California Indigenous Peoples Demonstrate Heartfelt Support for Plaintiffs Fighting Imminent Desecration of Sacred Arizona Mountain!
Long-Standing Legal Battle Returns to San Francisco's Ninth Circuit Court of Appeals
SAN FRANCISCO -- California tribal members will rally today in support of plaintiffs in the latest court battle to prevent the further desecration of the San Francisco Peaks, a mountain in Northern Arizona that is held sacred by over 13 Indigenous Nations. Supporters from a number of Native nations, environmental groups, as well as concerned individuals, are expected to gather for a Sunrise Prayer Vigil Ceremony, followed by a march to the James R. Browning U.S. Courthouse- 9th Circuit at 95 7th Street, San Francisco for the 9:30am hearing. A press conference will take place at approximately 10:15AM, immediately after the hearing on the steps of the courthouse.
The Ninth Circuit Court of Appeals will be hearing arguments that the US Forest Service, in its Environmental Impact Statement, failed to adequately consider the dangerous health and environmental impacts associated with the planned use of artificial snow made from reclaimed sewer water. Studies have proven that the treated water contains toxic substances such as pharmaceutical by-products. Native Americans consider the use of sewage on the sacred San Francisco Peaks to be an offensive desecration of their holy grounds.
The Sunrise Prayer Vigil will be held at Yerba Buena gardens, which sits atop the remains of a sacred shellmound, to welcome the plaintiffs onto Ohlone land.
“The Sacred San Francisco Peaks affects us all. We’re going to continue this fight no matter what the ruling is. We have to be the voices for our ancestors, to remember our teachings. We cannot afford to give one more inch to the developers. We as Indigenous people in the United States simply desire to have safeguards for our religious and cultural freedom, as well as the land and the health of our children," states Corrina Gould, a local Chochenyo/Karkin Ohlone activist.
Hundreds of people, the majority of them from the local Native community, expressed a similar show of solidarity in 2006, when the San Francisco Peaks case entered the Ninth Circuit San Francisco courthouse on the Religious Freedom Restoration Act. The latest hearing comes amidst a tumultuous year of local Indigenous struggles that frequently made breaking news.
Morning Star Gali of the Pit River Tribe explains: “The battle to protect the San Francisco peaks in Arizona is the same fight against cultural genocide that we are waging here in California to save our sacred places. From this summer’s spiritual encampment to protect Sogorea Te/Glen Cove in Vallejo, CA, to the Bureau of Land Management backed Calpine Corporation’s proposed desecration of Medicine Lake, and millionaire developer John Nady’s flagrant destruction of Rattlesnake Island in Clear Lake, CA, the message is clear. Native peoples must unite to preserve our religious and cultural freedoms- ones that the rest of society takes for granted.”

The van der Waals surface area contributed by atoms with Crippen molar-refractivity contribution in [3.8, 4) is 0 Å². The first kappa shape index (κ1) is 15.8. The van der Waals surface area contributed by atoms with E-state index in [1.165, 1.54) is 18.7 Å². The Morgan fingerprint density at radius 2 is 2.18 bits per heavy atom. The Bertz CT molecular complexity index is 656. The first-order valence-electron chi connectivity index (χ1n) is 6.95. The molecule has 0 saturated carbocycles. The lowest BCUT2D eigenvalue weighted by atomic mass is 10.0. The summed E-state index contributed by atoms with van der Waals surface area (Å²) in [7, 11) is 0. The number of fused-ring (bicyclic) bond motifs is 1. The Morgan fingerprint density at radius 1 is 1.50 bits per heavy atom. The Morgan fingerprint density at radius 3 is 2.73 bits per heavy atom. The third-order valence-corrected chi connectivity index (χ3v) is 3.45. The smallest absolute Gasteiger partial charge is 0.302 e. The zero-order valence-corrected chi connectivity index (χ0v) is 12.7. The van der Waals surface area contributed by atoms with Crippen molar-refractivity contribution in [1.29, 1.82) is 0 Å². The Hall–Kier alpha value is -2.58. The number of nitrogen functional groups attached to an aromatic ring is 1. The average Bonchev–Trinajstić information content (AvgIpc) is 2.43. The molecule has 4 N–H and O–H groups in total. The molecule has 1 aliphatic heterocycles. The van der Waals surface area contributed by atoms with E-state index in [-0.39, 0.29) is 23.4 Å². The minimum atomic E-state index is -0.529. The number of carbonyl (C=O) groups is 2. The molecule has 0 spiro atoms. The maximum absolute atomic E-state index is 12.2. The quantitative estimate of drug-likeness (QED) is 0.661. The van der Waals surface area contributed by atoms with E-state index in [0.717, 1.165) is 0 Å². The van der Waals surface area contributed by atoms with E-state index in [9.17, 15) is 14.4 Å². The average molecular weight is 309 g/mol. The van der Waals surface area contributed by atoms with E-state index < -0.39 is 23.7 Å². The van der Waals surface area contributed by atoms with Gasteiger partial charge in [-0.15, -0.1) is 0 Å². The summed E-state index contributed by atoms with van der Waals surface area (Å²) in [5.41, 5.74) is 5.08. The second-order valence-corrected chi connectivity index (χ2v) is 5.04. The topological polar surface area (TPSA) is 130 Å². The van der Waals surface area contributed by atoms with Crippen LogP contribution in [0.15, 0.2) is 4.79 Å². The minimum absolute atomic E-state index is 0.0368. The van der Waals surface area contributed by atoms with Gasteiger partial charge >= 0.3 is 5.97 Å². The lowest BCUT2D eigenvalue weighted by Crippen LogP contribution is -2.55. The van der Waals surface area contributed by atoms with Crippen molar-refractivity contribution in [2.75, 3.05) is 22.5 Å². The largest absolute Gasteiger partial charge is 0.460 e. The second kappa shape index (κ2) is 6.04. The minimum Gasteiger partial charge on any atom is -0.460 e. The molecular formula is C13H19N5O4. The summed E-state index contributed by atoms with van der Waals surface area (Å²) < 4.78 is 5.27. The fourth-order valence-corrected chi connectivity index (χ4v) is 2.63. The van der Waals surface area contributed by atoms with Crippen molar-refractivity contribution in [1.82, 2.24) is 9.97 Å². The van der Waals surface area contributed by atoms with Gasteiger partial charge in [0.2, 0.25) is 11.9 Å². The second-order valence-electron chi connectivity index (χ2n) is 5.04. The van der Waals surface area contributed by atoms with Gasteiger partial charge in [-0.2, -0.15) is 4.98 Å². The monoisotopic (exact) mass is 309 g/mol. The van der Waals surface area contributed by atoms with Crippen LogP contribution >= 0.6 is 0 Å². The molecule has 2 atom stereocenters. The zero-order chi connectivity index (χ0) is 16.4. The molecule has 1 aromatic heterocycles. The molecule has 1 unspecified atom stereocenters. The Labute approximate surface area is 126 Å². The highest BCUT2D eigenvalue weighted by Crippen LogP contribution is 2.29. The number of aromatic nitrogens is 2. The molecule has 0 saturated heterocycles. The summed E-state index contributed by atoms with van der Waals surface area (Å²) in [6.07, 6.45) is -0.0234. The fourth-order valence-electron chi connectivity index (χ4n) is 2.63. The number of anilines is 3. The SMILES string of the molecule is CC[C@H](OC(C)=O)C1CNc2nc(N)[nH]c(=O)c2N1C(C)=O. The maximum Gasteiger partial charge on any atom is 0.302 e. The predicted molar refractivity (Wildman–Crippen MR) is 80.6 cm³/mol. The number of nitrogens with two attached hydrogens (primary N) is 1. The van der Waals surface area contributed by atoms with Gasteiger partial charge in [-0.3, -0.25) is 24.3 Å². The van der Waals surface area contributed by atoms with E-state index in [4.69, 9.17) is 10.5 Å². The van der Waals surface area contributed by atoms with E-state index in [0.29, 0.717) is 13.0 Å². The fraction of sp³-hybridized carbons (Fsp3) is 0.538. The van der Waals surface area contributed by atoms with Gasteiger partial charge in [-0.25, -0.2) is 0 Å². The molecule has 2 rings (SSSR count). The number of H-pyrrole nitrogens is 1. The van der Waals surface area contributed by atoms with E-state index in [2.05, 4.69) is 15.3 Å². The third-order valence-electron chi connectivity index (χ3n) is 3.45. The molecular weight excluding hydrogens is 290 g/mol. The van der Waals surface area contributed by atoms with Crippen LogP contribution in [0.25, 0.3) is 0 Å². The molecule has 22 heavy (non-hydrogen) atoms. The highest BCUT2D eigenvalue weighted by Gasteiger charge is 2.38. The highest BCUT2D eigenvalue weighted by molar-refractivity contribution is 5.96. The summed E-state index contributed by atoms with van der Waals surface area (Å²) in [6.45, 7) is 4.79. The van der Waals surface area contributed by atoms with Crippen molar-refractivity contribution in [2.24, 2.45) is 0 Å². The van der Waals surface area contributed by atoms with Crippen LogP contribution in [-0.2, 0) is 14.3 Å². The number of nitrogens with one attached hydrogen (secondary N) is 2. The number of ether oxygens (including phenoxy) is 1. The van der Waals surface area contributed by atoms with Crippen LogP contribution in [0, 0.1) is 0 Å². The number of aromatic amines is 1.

The implications of these cases extend to the lives of all peoples as most instances of sacred site desecration concurrently involve environmental destruction that ultimately threatens human health. The toxic legacy of California’s Gold Rush has left Native peoples’ lands, now inhabited by all Californians, riddled with deadly mercury. The endocrine disruptors that will flood the area of Flagstaff, AZ if proposed snowmaking plans move forward exemplify present day environmental racism.
“Mercury mining has left a legacy of environmental disasters that continue to negatively impact the traditional life ways and fishing economy, and contaminate the headwaters of oldest Lake in Northern California. This is destroying the Elem people's mental health and spiritual wellness, and creating inter-tribal turmoil,” laments Jim Brown of the Elem Pomo Nation.
As Caleen Sisk Franco Spiritual Leader and Tribal Chief of the Winnemem Wintu explains, “For the Winnemem, the destruction of sacred sites is more than just about the poisons and toxins. When you destroy a sacred place, you destroy the hearts of the people. We believe we need our sacred sites and relationships with them in order for us to grow to be good people. When you destroy a sacred site, it hurts our spiritual belief and our physical development of that site. That's a different kind of poisoning that occurs even before the toxins have any effect.”
Native Americans consider clear-cutting of rare alpine forest by the U.S. Forest Service for the expansion of a for-profit ski business on the sacred San Francisco Peaks and the use of sewage water for the planned snow production to be an offensive desecration of their holy grounds. For decades numerous strategies, including long-standing campaigns, boycotts, prayer gatherings, direct actions, and litigation, have been employed by many citizens, tribes, and organizations who have strived to protect the mountain. The Hopi tribe and Navajo Nation governments have also passed resolutions and pursued their own litigation to prevent the desecration of the sacred San Francisco Peaks.